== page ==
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This website is about Brazilian jiu jitsu (BJJ). I'm a purple belt who started in 2006, teaching and training at Artemis BJJ in Bristol, UK. All content ©2004-2016 Can Sönmez

25 July 2007

25/07/2007 - BJJ (Beginners)

Class #75



Roger Gracie Academy (BJJ), Roger Gracie, London, UK - 25/07/2007Beginners

There was a lot of talent in the room when I walked in, as a bunch of black belts – including both Felipe and Roger - grappled on the mats, while Maurição looked on. I recognised Leo, who I’m still sure must have some kind of judo in his background: he landed a number of throws on his sparring partners. The other Brazilian I’ve noticed over the past few weeks with blonde hair was also on the mats, and as I’d suspected is yet another black belt.

Roger took the class today, and kicked off with the basic trip, osoto gari. He taught it slightly differently to how I’ve seen before, as normally the process is to step past your opponent, then drag them in that direction, pulling down on their arm and up on their shoulder. Roger’s version was to step through and then pull your partner tight into your chest, so you end up standing parallel, before sweeping the leg to take them down. Always good to have a few variations, even if I continue to be less than keen on throws.

That was followed by the usual armbar from guard. Although I’ve been shown the submission plenty of times, there were plenty of useful reminders. Keep the knee tight as you post off the other hip, and make sure you really push out your own hips. If you don’t shrimp enough, then it’s going to be difficult to break their posture. Also, use your hand to push their head into place, which makes it easier to get your leg over the top.

Roger then demonstrated my favoured tailbone guard break, following the same pattern as BJ Penn: very cool, as I’ve been hoping we’d get to see this sequence in class. Get a firm hold on their belt, put a knee into their tailbone, then straighten your arms and push up and back. At the same time, your should have your other leg as far back as possible, in order to drive your hip into their crossed feet, breaking their guard.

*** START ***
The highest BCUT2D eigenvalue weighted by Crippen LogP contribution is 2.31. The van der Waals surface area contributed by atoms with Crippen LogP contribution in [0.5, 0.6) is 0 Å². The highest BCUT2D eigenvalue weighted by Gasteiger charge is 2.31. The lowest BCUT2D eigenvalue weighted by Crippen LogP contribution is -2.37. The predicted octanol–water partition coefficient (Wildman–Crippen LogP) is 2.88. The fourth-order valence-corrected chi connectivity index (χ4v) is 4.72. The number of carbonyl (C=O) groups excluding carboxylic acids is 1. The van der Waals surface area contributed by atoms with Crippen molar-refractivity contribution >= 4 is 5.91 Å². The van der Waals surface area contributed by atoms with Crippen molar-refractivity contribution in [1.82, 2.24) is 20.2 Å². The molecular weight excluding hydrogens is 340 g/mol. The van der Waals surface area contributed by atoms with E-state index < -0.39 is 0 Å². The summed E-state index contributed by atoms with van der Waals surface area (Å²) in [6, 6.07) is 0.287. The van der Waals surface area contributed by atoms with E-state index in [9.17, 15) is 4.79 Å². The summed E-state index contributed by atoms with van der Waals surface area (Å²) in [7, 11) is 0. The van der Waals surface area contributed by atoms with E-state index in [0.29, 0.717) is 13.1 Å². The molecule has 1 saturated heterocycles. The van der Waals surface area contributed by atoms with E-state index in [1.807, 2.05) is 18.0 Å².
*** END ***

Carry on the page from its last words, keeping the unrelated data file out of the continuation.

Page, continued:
As soon as their guard opens, you can then perform a stack pass. Slip your arms underneath both legs (I think one at a time, but not sure), get a secure gable grip then drag them towards you. Stack your opponent, aiming to push their knee right into their face (or alternately, use your shoulder). Once you’ve decided which way to pass, grab their collar with the same side hand. Move round, and with the other hand lift their hips, maintaining heavy downwards pressure. Keep pushing until eventually you drive past their leg and transition to side control.

Specific sparring from guard started off with Nathan, who I haven’t seen in a while as he’s been off doing voluntary work abroad. He’s about my weight, so always a handy training partner. His guard has definitely got tougher to pass, as I had some trouble getting through, though I think I managed to get the stack once or twice. I’m keep leaving my arm vulnerable when attempting to break the guard, so need to pay closer attention to the positioning of my elbow. Nathan was able to break my posture a few times, so that’s also somewhere I need to be careful: keep back straight and look up, with a wide base.

I managed to get a sit-up sweep when Nathan was in my guard, but it was rather sloppy – I drove my own elbow into the floor in the process. I need to be smoother on that sweep, pulling their arm in tighter, and also keep in mind the possibility of switching to a kimura, which I often forget if I fail to get the sit-up. I also must remember to go to my knees if I find myself underneath with plenty of space. The only reason I did so against Nathan was due to a reminder from Roger, so that’s something to ingrain.

Class finished up with specific sparring from mount. My next partner was Ivan, who I haven’t sparred before – judging by his accent, he’s American, or possibly just learned his English from an American (there’s a French girl in my office who has an American accent for that reason). I didn’t have too many problems under mount, successfully sweeping him a few times, but found it very difficult to maintain mount when I was on top. Ivan was repeatedly able to get double underhooks and sweep me, so clearly that’s an area I need to work on. Getting better control of my opponent’s arms would help with that, and also being careful not to lean too far forward. I tend to end up in a position where I’ve got an arm under their head while using the other to base out – that’s worked for me on occasion, but here it just resulted in continuous sweeping.

The sign-up sheet for the Bristol Open is up, so I put my name down for the under 64kg. Apparently there will be a coach to take us there and back on the day, so I shouldn’t have to worry about accommodation. I don’t think I’ll have any trouble making weight, as I’ve been maintaining about 61.5kg (without a gi), which is ideally where I want to be for the competition. That would mean I should weigh in about 63.5kg, so I’m giving myself 0.5kg leeway.

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